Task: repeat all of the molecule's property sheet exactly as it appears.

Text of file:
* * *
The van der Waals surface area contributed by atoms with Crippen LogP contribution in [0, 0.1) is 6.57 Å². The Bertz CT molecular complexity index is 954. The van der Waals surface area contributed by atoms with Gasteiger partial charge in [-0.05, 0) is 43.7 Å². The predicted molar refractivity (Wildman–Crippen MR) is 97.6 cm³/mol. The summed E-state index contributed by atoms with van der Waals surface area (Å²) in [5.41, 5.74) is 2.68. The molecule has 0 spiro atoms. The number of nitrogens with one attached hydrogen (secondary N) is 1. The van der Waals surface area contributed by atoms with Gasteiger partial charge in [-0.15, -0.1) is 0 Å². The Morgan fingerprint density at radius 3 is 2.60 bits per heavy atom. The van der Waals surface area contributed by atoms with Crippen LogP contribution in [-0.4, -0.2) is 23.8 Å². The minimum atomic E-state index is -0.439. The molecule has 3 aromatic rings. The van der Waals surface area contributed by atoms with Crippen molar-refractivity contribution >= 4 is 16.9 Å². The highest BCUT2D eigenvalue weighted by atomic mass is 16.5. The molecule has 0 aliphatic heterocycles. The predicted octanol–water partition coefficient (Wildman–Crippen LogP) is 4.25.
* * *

The van der Waals surface area contributed by atoms with Crippen LogP contribution in [0, 0.1) is 6.57 Å². The Bertz CT molecular complexity index is 954. The van der Waals surface area contributed by atoms with Gasteiger partial charge in [-0.05, 0) is 43.7 Å². The predicted molar refractivity (Wildman–Crippen MR) is 97.6 cm³/mol. The summed E-state index contributed by atoms with van der Waals surface area (Å²) in [5.41, 5.74) is 2.68. The molecule has 0 spiro atoms. The number of nitrogens with one attached hydrogen (secondary N) is 1. The van der Waals surface area contributed by atoms with Gasteiger partial charge in [-0.15, -0.1) is 0 Å². The Morgan fingerprint density at radius 3 is 2.60 bits per heavy atom. The van der Waals surface area contributed by atoms with Crippen LogP contribution in [-0.4, -0.2) is 23.8 Å². The minimum atomic E-state index is -0.439. The molecule has 3 aromatic rings. The van der Waals surface area contributed by atoms with Crippen molar-refractivity contribution >= 4 is 16.9 Å². The highest BCUT2D eigenvalue weighted by atomic mass is 16.5. The molecule has 0 aliphatic heterocycles. The predicted octanol–water partition coefficient (Wildman–Crippen LogP) is 4.25.